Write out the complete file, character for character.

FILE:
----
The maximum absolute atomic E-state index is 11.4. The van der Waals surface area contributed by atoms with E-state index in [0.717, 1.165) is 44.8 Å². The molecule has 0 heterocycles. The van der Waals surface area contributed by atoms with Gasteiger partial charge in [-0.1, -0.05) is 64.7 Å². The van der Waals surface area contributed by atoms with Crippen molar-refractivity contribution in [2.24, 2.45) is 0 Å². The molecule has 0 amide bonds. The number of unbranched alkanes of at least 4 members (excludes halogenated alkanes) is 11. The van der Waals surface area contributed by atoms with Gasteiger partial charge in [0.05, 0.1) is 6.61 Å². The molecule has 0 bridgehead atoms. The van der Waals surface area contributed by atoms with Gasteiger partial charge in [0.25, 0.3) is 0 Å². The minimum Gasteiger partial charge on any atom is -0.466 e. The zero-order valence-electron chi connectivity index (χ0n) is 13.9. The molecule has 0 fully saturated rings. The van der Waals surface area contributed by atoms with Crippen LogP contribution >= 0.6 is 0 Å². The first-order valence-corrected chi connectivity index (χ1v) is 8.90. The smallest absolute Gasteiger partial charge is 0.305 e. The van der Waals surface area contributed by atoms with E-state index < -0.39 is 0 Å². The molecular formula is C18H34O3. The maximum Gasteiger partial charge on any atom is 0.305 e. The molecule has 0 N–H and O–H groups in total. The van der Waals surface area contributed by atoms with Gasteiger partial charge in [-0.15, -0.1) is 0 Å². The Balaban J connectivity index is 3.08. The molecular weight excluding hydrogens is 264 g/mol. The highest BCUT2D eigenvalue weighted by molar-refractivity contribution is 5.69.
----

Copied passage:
The maximum absolute atomic E-state index is 11.4. The van der Waals surface area contributed by atoms with E-state index in [0.717, 1.165) is 44.8 Å². The molecule has 0 heterocycles. The van der Waals surface area contributed by atoms with Gasteiger partial charge in [-0.1, -0.05) is 64.7 Å². The van der Waals surface area contributed by atoms with Crippen molar-refractivity contribution in [2.24, 2.45) is 0 Å². The molecule has 0 amide bonds. The number of unbranched alkanes of at least 4 members (excludes halogenated alkanes) is 11. The van der Waals surface area contributed by atoms with Gasteiger partial charge in [0.05, 0.1) is 6.61 Å². The molecule has 0 bridgehead atoms. The van der Waals surface area contributed by atoms with Gasteiger partial charge in [0.25, 0.3) is 0 Å². The minimum Gasteiger partial charge on any atom is -0.466 e. The zero-order valence-electron chi connectivity index (χ0n) is 13.9. The molecule has 0 fully saturated rings. The van der Waals surface area contributed by atoms with Crippen LogP contribution >= 0.6 is 0 Å². The first-order valence-corrected chi connectivity index (χ1v) is 8.90. The smallest absolute Gasteiger partial charge is 0.305 e. The van der Waals surface area contributed by atoms with E-state index < -0.39 is 0 Å². The molecular formula is C18H34O3. The maximum Gasteiger partial charge on any atom is 0.305 e. The molecule has 0 N–H and O–H groups in total. The van der Waals surface area contributed by atoms with Gasteiger partial charge in [-0.15, -0.1) is 0 Å². The Balaban J connectivity index is 3.08. The molecular weight excluding hydrogens is 264 g/mol. The highest BCUT2D eigenvalue weighted by molar-refractivity contribution is 5.69.